Lifting Weights and Avoiding Injury
While injuries in weight lifting are relatively low compared to high-contact sports like football and basketball, it is important for weight lifters to be aware of the safety concerns that come with lifting. Weight lifting can certainly cause injury if exercises are performed improperly.
Weight lifting is an intense and repetitive activity. It requires lifting, pushing, pulling and pressing large amounts of weight. This puts a particular strain on the bones and muscles. It is important to be well educated about the correct techniques for performing exercises, as well as how much you should safely lift, push or press in relation to your current level of fitness, strength and health.
In this article we’ll walk through some of the basics of weight lifting safety. Do remember, however, that weight lifting “safely” can vary from person to person. What may be safe for a veteran lifter may be unsafe for you, and likewise what you can pull off with relative ease and safety may be a dangerous stretch for another bodybuilder.
Focus on Injury Prevention
If you’re just starting out, proceed cautiously. You’re getting to know your body and your personal limits. Pushing too hard and too fast can put you out of commission before you ever take off. As you get started, take a few steps to prevent potential injury:
- Always warm up. Lifting with cold muscles almost always guarantees a strain. You can warm up with a little cardio training, or else do a few sets with weights that are about 60% lighter than what you intend to lift throughout your workout.
- Listen to your body. If moving a joint a certain way hurts, stop. Never move your joints past what’s comfortable.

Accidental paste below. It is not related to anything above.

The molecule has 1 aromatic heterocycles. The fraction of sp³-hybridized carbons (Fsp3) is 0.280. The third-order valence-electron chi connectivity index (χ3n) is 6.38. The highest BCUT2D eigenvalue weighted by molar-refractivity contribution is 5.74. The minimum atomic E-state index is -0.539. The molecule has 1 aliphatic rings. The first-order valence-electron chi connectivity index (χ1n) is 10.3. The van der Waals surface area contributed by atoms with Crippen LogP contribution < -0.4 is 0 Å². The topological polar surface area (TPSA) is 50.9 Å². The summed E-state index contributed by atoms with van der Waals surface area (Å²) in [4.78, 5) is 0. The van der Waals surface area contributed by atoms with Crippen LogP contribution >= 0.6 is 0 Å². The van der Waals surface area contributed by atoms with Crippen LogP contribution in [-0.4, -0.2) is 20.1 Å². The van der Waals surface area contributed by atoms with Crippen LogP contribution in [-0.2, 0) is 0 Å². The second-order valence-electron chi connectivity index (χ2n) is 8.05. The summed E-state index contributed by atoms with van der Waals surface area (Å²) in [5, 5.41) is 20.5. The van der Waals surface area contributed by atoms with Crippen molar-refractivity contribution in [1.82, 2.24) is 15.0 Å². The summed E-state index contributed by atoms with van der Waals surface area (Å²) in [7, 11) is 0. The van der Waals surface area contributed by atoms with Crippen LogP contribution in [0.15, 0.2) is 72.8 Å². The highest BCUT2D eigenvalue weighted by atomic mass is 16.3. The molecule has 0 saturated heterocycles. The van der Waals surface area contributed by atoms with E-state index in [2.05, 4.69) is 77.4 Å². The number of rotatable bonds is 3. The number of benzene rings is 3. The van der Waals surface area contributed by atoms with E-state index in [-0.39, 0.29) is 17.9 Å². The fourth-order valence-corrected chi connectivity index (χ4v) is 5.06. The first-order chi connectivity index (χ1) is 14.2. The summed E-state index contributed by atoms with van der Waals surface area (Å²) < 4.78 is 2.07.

- Start small. It may be embarrassing to start with just the bar or with very light weights, but swallow your pride and keep the weights small until you know the proper form. Lifting too much with poor form is one of the main ways bodybuilders get hurt.
- Work with a spotter. Having a buddy around for backup can prevent serious injury. If you don’t have someone with whom to work, lift lighter weights.
Practice proper form
There is a right and wrong way to perform each exercise. Do not proceed to heavy weights until you have mastered the correct procedures for each lift. A few general points on form:
- Keep the head and neck still and controlled while lifting. Never lower a weight behind the head toward the spine unless you know can do so safely and without discomfort.
- Keep the back straight when bending at the hips for squats or other such exercises. Make sure the spine is never curved.
- Maintain a proper stance, never allowing the knees to bow in or out. This provides maximum support and protects your joints.
- Never snap your joints abruptly. While you may need to lock your elbows or knees at times, never lock them into place under heavy loads. Lower weights cautiously.
Remember, certain exercises are dangerous even if proper form is used. You can protect your body by knowing your limits and listening when your body says “enough”.